• We are maintaining our large cap portfolio as is and making small adjustments to the small cap portfolio, as both performed well in the quarter. We believe that our large and small cap portfolios are well composed to address the changes happening in the TMT landscape. As such, we are making no changes to our large cap selections. In the small cap portfolio, two stocks have been acquired (Bluecoat, Interclick) and two others appear to have lost competitive position (Comtech, Omnivision). All four are being replaced, as we add Allot, Constant Contact, Ultratech and Super Micro Computer.

I Get No Respect, I Tell Ya

Since our last portfolio update on December 1, TMT stocks have gained a bit of traction, with the universe of large cap TMT outperforming the broader index by about 200bp, up 12.1% for the three months (Exhibit 1). This move appear largely driven by improving overall market sentiment rewarding the higher beta TMT sector and the higher growth of these stocks, as relative multiples remained fairly stagnant over the quarter. The beta play also benefited small cap stocks in general, with the S&P 600 and the universe of TMT small caps growing 9.6% (Exhibit 2). Despite the valuation gap that persists between TMT and the rest of the market, we remain bullish that TMT will see multiple expansion to reward its growth in future quarters.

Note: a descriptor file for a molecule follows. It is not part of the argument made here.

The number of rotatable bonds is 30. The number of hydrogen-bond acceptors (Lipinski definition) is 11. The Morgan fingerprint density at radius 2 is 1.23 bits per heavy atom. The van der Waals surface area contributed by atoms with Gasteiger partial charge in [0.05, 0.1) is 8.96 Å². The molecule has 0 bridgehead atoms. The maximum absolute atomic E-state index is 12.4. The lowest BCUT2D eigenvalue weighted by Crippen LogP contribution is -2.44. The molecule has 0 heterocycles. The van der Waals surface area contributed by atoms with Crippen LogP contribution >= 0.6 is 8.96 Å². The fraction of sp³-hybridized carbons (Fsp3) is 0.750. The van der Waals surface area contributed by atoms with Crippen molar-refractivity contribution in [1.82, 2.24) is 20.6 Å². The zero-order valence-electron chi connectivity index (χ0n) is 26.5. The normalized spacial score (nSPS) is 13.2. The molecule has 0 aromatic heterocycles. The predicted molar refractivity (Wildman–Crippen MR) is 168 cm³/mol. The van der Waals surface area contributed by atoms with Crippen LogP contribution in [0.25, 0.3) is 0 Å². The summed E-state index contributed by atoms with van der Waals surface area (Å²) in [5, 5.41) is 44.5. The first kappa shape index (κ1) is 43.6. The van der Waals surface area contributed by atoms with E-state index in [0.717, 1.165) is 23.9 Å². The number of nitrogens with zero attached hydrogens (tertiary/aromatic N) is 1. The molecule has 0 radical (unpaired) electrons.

Exh 1: Relative Performance Summary of Large Cap Tech Stocks by Category

Exh 2: Relative Performance Summary of Small Cap Tech Stocks by Category

The persistent caution around TMT that has plagued the sector since the market crisis in 2008 and that has brought tech valuations to historical relative lows is evident in the stocks with the largest capitalization. Apple recently surpassed ExxonMobil to become the most highly valued company in the world and the sixth company to join the $500B club (Exhibit 3). Hitting that arbitrary milestone yielded a predictable flurry of cautionary articles, but unlike Cisco, Intel, and Microsoft, which passed the bar back in the go-go Internet era based on stratospheric multiples on aggressive forecast earnings, Apple sports a modest 12.6 forward multiple for 0.6 PEG ratio buttressed by cash and investments equal to about 20% of its capitalization.